THE MERRIMACK VALLEY DISASTER: IT’S NOT JUST ABOUT OLD PIPES

Photo by Derek Kouyoumjian

 

September 18, 2018

BY JASON PRAMAS @JASONPRAMAS

 

The events of last week in the Merrimack Valley were unfortunate by any measure. Something bad happened to the natural gas distribution system in parts of Lawrence, North Andover, and Andover that resulted in dozens of homes being damaged or destroyed by explosions and fire, at least 25 people getting injured, and one person (tragically, an 18-year-old) getting killed. The leading theory for the conflagration is that it was triggered by a pressure spike in area gas pipes. But until the National Transportation and Safety Board concludes its investigation—which could take up to two years—we likely won’t know the cause of that spike. According to ThinkProgress, the Mass Department of Public Utilities will be conducting its own investigation, and Attorney General Maura Healey will oversee that effort to ensure transparency.

 

The company responsible, Columbia Gas of Massachusetts—a division of NiSource Inc. of Indiana—was so slow to respond to the crisis that Gov. Charlie Baker put Eversource Energy in charge of the cleanup effort.

 

But the magnitude of the disaster is just starting to sink in. About 8,500 homes were affected, and its occupants are being told that it will take months to replace the cast iron gas pipes under city streets and restore service. Pipes so old, and so prone to rusting, leaking, and failure, that the federal Pipeline and Hazardous Materials Safety Administration started pushing gas utilities nationwide to replace them over a decade ago, according to USA Today. Yet despite being allowed to recoup such costs—which run about $1 million a mile—from their customers, utilities like Columbia have been slow to complete the needed work. Meanwhile, the thousands of residents that officials have allowed to return to their homes are forced to stay in apartments and houses that use gas for heating and cooking… with the gas shut off for the foreseeable future. As winter approaches.

 

This highlights the danger of using methane, an obviously flammable and explosive gas, as a fuel source for homes and businesses. Notwithstanding being in continuous use at millions of sites in the United States for well over 150 years, “natural” gas is not as safe as many people believe. According to the New York Times, “Since 1998, at least 646 serious gas distribution episodes have occurred across the country, causing 221 deaths and leaving nearly a thousand people injured. …” And the reasons for such episodes are not always found.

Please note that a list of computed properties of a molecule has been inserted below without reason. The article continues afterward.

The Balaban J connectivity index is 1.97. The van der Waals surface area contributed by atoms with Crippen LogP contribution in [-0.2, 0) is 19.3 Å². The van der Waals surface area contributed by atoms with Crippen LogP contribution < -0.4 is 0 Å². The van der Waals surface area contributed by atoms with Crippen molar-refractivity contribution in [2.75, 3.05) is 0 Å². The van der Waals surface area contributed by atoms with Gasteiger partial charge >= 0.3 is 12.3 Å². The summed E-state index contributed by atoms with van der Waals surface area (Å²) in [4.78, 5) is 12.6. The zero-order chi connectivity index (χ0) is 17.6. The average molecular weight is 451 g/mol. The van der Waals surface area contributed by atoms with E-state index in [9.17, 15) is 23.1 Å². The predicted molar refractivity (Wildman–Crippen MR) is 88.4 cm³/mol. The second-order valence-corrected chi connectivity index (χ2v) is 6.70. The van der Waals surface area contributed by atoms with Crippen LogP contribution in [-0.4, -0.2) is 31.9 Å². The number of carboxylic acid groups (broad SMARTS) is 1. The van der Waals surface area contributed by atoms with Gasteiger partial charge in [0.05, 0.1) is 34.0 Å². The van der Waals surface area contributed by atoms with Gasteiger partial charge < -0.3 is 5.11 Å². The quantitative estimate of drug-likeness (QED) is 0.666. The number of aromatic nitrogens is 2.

Perhaps it could not be otherwise, since America has allowed private companies to control the production and distribution of natural gas from the industry’s beginnings. Sure, we call those companies “public utilities” and tell ourselves that federal and state government regulate them. But, like all corporations answering to the siren call of the market, gas companies exist to make profits for their shareholders. To the exclusion of all other considerations—be they health, safety, environmental, or economic. Even though the small local gas companies of the 1800s have long since merged to become large and powerful combines, and even though they are allowed to be monopolies in the areas they control, they continue trying to save money on costs and make as much profit as regulators allow. Often quite a lot, since the phenomenon of “regulatory capture”—where a revolving door sending top staff back and forth between utilities and regulatory agencies generally assures that utilities have fat bottom lines—continues unabated. Including here in the Bay State. Whether utilities provide good service or bad.